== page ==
It is the kidney that regulates the concentration of solutes in our blood and maintains the correct balance of sodium, water and other materials 2 5. The kidney is a finely tuned organ that responds to our constantly changing internal conditions, adjusting and re-adjusting itself to maintain homeostasis. The filtration system of the kidneys maintains the necessary ion levels in the blood. This allows our muscles to function, which in turn keeps our heart functional and allows our diaphragm to contract in order for us to breathe. Additionally, it removes the waste products our body creates, especially urea, which could lead to death if allowed to accumulate. In the event of kidney malfunction, it is not possible to regulate our own blood composition by simply being selective with our diet. When the kidney malfunctions or shuts down completely, the rest of the body soon follows suit.
There are multiple causes of renal failure today, some genetic or rare, and seemingly unpreventable. Examples of these are shock due to fluid loss after an accident or the use of certain necessary medications 2 6. Currently, however, more than two-thirds of all cases of kidney disease are diabetes and hypertension. Prolonged kidney disease can eventually lead to renal failure. When a person reaches end stage kidney failure, which is defined as the loss of at least 85% of kidney functionality, kidney dialysis is necessary 2 7.
Once a person has reached the point that their kidneys are, for all practical purposes, non-functioning, it is necessary to filter the blood through artificial means to keep the person alive. A solution to renal failure is dialysis, in which an artificial apparatus filters the blood, removing the waste products such as urea. The first dialysis machine was constructed by Dutch physician, Dr. Willem Kolff, in 1941. His machine was fashioned from the cooling system of an old Ford, cellophane wrapped sausage skin, parts from an old downed German airplane and a porcelain bathtub 2 8.
Today's kidney dialysis machines are obviously made a little differently than Dr. Kollf's, but the basic principle remains: remove a small amount of blood from the body at a time and filter out urea from the blood through simple diffusion. Today's dialysis, however, is able to remove more than just urea from the blood. Kidney dialysis is able to remove other waste products and balance essential ion concentrations 2 9.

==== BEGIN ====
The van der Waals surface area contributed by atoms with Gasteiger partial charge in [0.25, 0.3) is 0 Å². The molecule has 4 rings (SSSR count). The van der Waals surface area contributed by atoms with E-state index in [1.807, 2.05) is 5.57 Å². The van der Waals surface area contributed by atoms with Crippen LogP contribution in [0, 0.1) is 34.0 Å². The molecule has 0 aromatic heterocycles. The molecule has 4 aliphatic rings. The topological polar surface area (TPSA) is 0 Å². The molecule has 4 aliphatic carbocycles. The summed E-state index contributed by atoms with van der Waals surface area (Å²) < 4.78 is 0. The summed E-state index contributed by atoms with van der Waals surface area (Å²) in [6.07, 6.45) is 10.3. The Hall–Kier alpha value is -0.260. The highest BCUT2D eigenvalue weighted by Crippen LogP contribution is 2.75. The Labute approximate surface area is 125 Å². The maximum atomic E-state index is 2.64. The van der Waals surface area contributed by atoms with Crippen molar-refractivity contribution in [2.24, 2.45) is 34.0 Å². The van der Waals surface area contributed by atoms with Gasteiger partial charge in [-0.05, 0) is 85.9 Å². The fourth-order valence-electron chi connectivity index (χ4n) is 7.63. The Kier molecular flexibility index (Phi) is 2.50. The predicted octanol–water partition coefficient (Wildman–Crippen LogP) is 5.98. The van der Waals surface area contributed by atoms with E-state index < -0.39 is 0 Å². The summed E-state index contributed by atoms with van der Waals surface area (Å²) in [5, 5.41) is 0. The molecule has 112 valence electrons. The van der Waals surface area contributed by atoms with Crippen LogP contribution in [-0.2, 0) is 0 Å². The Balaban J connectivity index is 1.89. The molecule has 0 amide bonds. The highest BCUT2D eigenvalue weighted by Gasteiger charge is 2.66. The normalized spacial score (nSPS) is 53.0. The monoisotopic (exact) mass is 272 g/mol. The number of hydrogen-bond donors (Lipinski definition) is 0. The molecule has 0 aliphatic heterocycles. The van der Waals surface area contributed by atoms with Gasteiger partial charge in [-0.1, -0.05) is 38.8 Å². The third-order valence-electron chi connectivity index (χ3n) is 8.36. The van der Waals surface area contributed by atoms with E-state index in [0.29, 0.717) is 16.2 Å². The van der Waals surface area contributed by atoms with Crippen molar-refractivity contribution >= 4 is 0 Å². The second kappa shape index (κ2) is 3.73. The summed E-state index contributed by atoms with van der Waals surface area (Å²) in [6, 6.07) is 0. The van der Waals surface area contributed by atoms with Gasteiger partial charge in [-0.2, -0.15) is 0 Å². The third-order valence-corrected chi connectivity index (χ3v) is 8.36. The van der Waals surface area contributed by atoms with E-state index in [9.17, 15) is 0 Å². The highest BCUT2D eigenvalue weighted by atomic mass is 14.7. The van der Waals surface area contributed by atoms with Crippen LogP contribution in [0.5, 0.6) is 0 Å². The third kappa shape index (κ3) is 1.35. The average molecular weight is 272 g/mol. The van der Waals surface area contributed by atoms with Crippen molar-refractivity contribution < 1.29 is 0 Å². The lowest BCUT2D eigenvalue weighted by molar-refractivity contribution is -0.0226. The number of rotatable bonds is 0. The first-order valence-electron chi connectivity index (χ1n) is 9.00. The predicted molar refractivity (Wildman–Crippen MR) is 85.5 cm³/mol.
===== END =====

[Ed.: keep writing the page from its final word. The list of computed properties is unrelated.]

There are now two types of dialysis: hemodialysis and peritoneal dialysis. In hemodialysis, blood is removed from the body and filtered through an artificial membrane 3 0. In peritoneal dialysis, the actual lining of the abdominal cavity is used as the filter and a solution is injected directly into the abdomen. As blood flows around the peritoneal cavity, diffusion of solutes from the blood occurs directly through the peritoneal membrane and then the fluid is removed later. For the purpose of this unit, only hemodialysis will be used as an example, to simplify the material.
The way that current hemodialysis works is to temporarily remove blood from the body, flowing the blood through a tube surrounded by a carefully selected permeable membrane which is surrounded by a fluid called the dialysate, and then return the filtered blood back into the body 3 1. Dialysis works simply because molecules naturally want to be in a state of equilibrium and will diffuse through a membrane (assuming the pores are large enough) in order to reach this state. If a hypertonic solution is surrounded by a hypotonic solution, the solute particles will diffuse across the membrane. The dialysate is a solution that has been specially formulated to remove specific materials from the blood before sending the blood back into the body. For example, ideally, little to no urea should be present in the blood when it is sent back into the body. As the blood passes through the tube, which would have pores large enough for urea to pass through, the dialysate would contain no urea. This would cause urea to move through the membrane into the dialysate, thereby reducing the concentration of urea in the blood. Of course, this is a slight oversimplification and there are multiple factors that will determine the rate of diffusion during dialysis. The rate of diffusion, and therefore the success of the dialysis, is dependent of the concentration gradient between the blood and the dialysate, the material used for the membrane and the size and properties of the solute that is diffusing 3 2.